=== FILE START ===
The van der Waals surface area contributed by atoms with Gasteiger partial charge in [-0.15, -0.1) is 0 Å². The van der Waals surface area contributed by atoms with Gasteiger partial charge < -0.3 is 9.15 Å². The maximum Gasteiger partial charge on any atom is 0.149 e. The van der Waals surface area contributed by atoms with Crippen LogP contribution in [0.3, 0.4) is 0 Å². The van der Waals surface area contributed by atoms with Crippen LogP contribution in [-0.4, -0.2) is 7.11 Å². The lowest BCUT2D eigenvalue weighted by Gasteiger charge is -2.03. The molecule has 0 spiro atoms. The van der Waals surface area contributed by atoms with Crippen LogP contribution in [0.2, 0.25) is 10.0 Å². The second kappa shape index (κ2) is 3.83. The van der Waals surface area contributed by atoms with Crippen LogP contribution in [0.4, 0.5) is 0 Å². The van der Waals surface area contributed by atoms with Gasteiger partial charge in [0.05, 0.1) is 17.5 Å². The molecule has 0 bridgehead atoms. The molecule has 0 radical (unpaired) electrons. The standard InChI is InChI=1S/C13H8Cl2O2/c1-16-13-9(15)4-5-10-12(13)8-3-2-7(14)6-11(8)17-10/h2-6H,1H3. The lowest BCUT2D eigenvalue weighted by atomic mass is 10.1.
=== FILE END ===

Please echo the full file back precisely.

The van der Waals surface area contributed by atoms with Gasteiger partial charge in [-0.15, -0.1) is 0 Å². The van der Waals surface area contributed by atoms with Gasteiger partial charge < -0.3 is 9.15 Å². The maximum Gasteiger partial charge on any atom is 0.149 e. The van der Waals surface area contributed by atoms with Crippen LogP contribution in [0.3, 0.4) is 0 Å². The van der Waals surface area contributed by atoms with Crippen LogP contribution in [-0.4, -0.2) is 7.11 Å². The lowest BCUT2D eigenvalue weighted by Gasteiger charge is -2.03. The molecule has 0 spiro atoms. The van der Waals surface area contributed by atoms with Crippen LogP contribution in [0.2, 0.25) is 10.0 Å². The second kappa shape index (κ2) is 3.83. The van der Waals surface area contributed by atoms with Crippen LogP contribution in [0.4, 0.5) is 0 Å². The van der Waals surface area contributed by atoms with Gasteiger partial charge in [0.05, 0.1) is 17.5 Å². The molecule has 0 bridgehead atoms. The molecule has 0 radical (unpaired) electrons. The standard InChI is InChI=1S/C13H8Cl2O2/c1-16-13-9(15)4-5-10-12(13)8-3-2-7(14)6-11(8)17-10/h2-6H,1H3. The lowest BCUT2D eigenvalue weighted by atomic mass is 10.1.